I must confess before I start this review that I fell out of love with Formula One games some years ago. I tired of the high-speed, tactical gameplay and decided I wholeheartedly preferred the crash bang wallop of BTC and Rallying. The last F1 game I played was F1 2004 - back when Jordan and Orange were still teams - which, to its credit, I did play a lot. It's time to return to the professional's choice of motorsport however, to test my mettle against the best of the best.
Following three practice sessions (which are skippable), a simple, single-lap qualifier precedes the race. The race proper begins after you select your car and pit strategy, and is more engaging than the practice sessions from the get go, thanks to the freedom to take sharper corners and the fact there are racers at the back of the pack for players like myself to contend with, instead of having everyone speed right past.
You’ll also need to contend with weather and fuel, both of which make a significant difference to how the game handles. The weather is dynamic, if not very impressive on the aesthetic front (there's no spray from standing water, as an example), and using the right tyre at the right time can make or break your race. Fuel is linked to driving style, with braking and gear changes taken into consideration, and can be eaten through surprisingly quick if you don’t manage consumption well. The suite of assist and difficulty options can help you tweak things to your liking, which should make driving feel pretty solid whatever the conditions.
There’s good physical feedback from the controller in the corners and when braking, though it’s slightly disappointing that there are just four rigid directional views when manipulating the camera in place of free movement. With the tap of a button you cycle through information screens pertaining to your standing, though this can be difficult to absorb while driving. You can ask the engineer for specific info to make your life easier, and even do so literally with convenient Kinect voice command integration.
Like most modern racers, F1 2017 features a rewind function and executes it well; you see the last ten-or-so seconds of play and can choose when to jump back in, though attempting to fast forward the video does horrible things to the framerate and it’s easy to miss the desired point. Generally you’ll want to rewind following a collision, and, on that note, there’s thankfully a damage model that sees wings and tyres fly off vehicles.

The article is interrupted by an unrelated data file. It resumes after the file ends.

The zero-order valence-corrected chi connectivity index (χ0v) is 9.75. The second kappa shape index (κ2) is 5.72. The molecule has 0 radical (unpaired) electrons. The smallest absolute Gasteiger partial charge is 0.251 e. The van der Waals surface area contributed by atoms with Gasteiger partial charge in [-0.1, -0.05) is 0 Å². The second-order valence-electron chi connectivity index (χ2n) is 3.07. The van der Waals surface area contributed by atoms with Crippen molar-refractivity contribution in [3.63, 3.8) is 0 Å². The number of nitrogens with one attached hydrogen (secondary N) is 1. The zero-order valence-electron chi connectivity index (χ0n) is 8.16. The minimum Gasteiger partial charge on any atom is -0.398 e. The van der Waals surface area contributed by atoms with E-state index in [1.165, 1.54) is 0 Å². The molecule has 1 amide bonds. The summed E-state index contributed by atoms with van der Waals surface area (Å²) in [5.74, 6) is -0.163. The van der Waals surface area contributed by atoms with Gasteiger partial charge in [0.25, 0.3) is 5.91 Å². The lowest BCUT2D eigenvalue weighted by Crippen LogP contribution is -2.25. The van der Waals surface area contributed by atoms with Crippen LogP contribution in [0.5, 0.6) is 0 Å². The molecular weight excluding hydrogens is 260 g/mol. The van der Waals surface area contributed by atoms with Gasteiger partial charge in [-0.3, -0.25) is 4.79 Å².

People who like their racing with a bit more depth and strategy - and, of course, fans of Formula One specifically - will find a lot to like in F1 2017.
My eyes suffered similar damage (alright, maybe not that bad) at the hands of the game’s abundant tiny text. The visuals in general aren’t quite so harsh, generally looking pretty good besides the awful track textures (not that you'll see much of them).
There's multiplayer on offer, but it’s limited to pure Grand Prix setups with no bizarre, Forza-style extra modes - probably due to the license. Instant and quick race selections have some variety as there are a few classic cars to choose from - such as the famed blue and yellow Renault or the white Shell cars of the 90s, screaming engines intact - however there's only a couple from each era, making classic races a touch monotonous. Leaderboard races round out the offering and do what they say on the tin, with your willingness to asynchronously compete with friends and strangers dictating their worth.
Clearly this is a not a game for casual players, however people who like their racing with a bit more depth and strategy - and, of course, fans of Formula One specifically - will find a lot to like in this year’s entry into Codemasters’ long-running franchise.